Eight O'Five Jive
Red Rudy Too Tunes
Swing Set is an appropriate
name for the latest album from Nashville-based retro
swing/jump blues ensemble Eight O'Five Jive,
because that's pretty much what you get with this
collection of 11 originals. It's a solid follow-up
to their 2014 disc, Too Many Men, given a
rave review by me in the
September 2015 Blues Bytes issue. Like on their
previous release, this band pumps out a whole lot of
sound for a five-piece group augmented by horns from
The Horn Stars.
Ms. Lee Shropshire is again the star
of the show, with a vocal style that harkens back to
the big band blues era of the 1940s, although
guitarist Andy Scheinman is also a master at his
craft while handling a lot of different styles here.
Rounding out the band are Patrick Mosser on sax,
Bill Bois on bass, and Duane Spencer on cocktail
drums (don't feel bad if you aren't familiar with
this term --- I had to
look it up).
Among my favorite cuts on this disc
are the jumping "Get Away," which will have you
packing a grip to make that getaway with Miss Lee,
and "Never," with really nice jazzy guitar riffs
from Scheinman and a tastefully subtle bass line
One of the more frantic jump blues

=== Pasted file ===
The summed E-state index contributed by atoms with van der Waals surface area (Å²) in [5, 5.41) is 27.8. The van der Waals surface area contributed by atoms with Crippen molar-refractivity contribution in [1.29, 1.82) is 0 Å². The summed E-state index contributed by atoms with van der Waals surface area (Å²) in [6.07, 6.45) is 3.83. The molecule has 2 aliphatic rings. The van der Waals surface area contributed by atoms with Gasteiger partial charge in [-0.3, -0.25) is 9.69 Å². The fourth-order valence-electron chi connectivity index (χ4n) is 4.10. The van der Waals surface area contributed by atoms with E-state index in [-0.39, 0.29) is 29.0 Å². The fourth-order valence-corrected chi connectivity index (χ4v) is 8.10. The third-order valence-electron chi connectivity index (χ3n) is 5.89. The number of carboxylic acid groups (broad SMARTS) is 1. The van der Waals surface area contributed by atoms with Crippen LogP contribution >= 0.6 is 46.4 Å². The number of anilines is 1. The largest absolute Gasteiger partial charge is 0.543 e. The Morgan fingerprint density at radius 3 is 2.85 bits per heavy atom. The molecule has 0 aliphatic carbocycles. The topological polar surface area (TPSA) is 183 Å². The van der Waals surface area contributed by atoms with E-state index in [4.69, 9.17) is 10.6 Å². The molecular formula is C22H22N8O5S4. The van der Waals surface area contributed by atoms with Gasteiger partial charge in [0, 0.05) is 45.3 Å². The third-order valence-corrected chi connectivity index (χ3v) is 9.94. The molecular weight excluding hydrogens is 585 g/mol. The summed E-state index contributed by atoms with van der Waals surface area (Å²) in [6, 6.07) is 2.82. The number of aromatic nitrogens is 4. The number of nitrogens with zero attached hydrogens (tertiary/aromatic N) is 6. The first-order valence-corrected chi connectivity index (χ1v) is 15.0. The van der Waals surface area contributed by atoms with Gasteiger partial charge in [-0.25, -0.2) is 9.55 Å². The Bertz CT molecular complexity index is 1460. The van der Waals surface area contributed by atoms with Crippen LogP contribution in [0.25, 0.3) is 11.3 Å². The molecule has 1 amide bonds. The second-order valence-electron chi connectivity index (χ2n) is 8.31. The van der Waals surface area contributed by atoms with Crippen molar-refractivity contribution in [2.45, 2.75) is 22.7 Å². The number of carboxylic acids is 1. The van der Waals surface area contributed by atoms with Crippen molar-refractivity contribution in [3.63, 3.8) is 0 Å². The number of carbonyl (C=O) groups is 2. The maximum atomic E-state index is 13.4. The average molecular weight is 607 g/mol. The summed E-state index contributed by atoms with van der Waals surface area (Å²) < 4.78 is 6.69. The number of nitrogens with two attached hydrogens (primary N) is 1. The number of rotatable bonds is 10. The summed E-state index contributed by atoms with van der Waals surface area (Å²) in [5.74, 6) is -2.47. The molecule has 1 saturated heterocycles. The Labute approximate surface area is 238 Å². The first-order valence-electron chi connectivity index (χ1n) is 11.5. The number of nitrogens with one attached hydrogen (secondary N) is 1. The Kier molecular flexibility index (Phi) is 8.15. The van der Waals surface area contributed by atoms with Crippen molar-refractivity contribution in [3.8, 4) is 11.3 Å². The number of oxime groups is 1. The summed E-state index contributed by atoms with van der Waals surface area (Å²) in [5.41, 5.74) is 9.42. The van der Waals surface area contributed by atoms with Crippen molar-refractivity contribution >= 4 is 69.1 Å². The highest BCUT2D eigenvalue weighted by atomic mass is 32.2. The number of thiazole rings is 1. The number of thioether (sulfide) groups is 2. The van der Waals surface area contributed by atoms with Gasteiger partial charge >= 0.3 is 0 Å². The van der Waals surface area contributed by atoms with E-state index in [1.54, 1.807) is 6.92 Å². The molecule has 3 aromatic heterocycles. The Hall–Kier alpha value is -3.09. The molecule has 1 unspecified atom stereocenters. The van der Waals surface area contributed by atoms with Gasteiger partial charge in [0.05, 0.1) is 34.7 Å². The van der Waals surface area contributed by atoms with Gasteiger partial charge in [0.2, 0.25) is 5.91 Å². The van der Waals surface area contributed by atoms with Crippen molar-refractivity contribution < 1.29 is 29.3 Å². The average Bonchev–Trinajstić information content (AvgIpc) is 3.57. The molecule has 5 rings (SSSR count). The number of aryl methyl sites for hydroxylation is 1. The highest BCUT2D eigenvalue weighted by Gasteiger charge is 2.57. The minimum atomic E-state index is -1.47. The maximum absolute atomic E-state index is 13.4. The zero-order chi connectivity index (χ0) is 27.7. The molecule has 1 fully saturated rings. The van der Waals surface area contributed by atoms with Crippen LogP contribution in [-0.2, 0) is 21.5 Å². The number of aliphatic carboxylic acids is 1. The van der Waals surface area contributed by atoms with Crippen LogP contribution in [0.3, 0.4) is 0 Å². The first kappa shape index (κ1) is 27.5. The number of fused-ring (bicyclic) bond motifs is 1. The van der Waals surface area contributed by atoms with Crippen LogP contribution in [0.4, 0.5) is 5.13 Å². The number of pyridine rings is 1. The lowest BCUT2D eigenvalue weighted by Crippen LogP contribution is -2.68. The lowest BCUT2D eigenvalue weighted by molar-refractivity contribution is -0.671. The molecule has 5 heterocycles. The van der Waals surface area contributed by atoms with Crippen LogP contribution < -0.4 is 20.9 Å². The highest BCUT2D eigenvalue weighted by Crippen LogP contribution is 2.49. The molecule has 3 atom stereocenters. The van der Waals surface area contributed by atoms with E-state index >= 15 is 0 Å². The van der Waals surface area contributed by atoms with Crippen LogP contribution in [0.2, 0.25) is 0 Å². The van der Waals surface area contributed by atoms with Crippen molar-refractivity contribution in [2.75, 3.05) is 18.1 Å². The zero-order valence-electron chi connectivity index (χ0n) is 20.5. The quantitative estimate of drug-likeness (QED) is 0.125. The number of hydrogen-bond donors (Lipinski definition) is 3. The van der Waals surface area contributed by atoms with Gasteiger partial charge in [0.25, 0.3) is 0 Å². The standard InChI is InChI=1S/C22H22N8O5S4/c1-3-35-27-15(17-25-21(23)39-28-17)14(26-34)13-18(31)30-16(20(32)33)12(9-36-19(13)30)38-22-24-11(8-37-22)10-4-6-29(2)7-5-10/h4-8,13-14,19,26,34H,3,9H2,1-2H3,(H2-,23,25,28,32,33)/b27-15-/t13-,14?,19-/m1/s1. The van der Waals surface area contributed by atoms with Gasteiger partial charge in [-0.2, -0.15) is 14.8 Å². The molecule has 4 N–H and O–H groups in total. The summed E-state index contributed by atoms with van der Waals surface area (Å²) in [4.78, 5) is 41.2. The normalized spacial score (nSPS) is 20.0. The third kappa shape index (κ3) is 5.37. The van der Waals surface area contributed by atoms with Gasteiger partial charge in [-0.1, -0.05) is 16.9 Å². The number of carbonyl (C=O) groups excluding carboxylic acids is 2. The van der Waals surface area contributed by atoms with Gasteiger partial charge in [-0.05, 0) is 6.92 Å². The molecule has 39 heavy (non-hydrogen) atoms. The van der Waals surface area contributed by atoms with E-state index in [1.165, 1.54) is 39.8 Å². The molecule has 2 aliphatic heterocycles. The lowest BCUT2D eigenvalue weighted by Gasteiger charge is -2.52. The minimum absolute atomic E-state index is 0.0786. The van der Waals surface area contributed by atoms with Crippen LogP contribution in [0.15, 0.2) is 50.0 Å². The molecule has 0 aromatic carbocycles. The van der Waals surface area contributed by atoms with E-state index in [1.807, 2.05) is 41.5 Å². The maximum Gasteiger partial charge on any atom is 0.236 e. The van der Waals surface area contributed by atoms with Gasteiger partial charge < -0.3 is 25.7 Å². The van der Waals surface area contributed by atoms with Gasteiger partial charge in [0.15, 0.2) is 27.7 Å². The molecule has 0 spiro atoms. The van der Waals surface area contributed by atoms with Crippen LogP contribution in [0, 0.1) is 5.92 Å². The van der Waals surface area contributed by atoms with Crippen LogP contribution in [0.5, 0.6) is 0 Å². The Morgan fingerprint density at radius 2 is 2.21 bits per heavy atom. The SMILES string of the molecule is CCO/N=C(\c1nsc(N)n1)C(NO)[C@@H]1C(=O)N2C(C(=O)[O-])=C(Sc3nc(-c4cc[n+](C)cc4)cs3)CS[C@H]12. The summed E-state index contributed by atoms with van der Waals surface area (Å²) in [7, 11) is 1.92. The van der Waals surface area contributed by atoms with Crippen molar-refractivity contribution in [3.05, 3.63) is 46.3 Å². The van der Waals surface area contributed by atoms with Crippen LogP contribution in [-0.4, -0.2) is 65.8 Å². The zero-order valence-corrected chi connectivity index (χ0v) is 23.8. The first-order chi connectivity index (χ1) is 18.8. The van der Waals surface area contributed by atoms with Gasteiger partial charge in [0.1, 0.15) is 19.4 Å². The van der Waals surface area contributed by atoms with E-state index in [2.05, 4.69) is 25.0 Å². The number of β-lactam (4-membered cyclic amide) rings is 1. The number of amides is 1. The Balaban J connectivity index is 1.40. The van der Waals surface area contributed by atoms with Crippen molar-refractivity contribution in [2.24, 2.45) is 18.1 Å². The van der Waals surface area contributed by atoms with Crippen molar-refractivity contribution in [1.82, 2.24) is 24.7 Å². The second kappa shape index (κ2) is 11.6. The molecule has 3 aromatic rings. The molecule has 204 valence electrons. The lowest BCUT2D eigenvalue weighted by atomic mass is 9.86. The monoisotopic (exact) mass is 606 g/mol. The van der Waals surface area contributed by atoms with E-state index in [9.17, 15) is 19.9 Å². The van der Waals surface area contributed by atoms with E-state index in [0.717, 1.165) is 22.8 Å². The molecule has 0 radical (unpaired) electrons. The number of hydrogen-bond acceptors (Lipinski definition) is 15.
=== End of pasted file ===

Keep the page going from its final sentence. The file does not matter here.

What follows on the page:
numbers is "My Mumblin' Baby," again showcasing
Scheinman's hot guitar work and some equally superb
The real showstopper on Swing Set
is the really creative original "I Won't Wear Flats
(To Your Funeral)," in which Ms. Lee gives us some
very sassy vocals about that man who didn't treat
her right. She tells him, " .... I won't wear
flats to your funeral, I won't wear black to your
wake, I'm gonna wear green with an elegant sheen,
and my hair like Veronica Lake ...", and later
adding that she's going to" ... wear red because
you're going to be dead ..."
Ms. Lee really plays the scorned
woman role well, as heard on "Watch out for Their
Wives," complaining because her preferred man took
his wife on vacation while she was out on sedation.
Closing the album is a fun ode to
alcohol, "A Little Bit of Bourbon," with that
recurring line being followed by Ms. Lee singing
"... it's a good thing I've got a lot ..." This
number builds to a cacophonous ending with every
backup vocalist joining in on the blues shouting and
plenty of big saxophone.
OK, Eight O'Five Blues, you've
hooked me. When can I expect you to come to my part
of the country? Until then, I'll keep jumpin' and
jivin' to both of your fine, fine CDs.
--- Bill Mitchell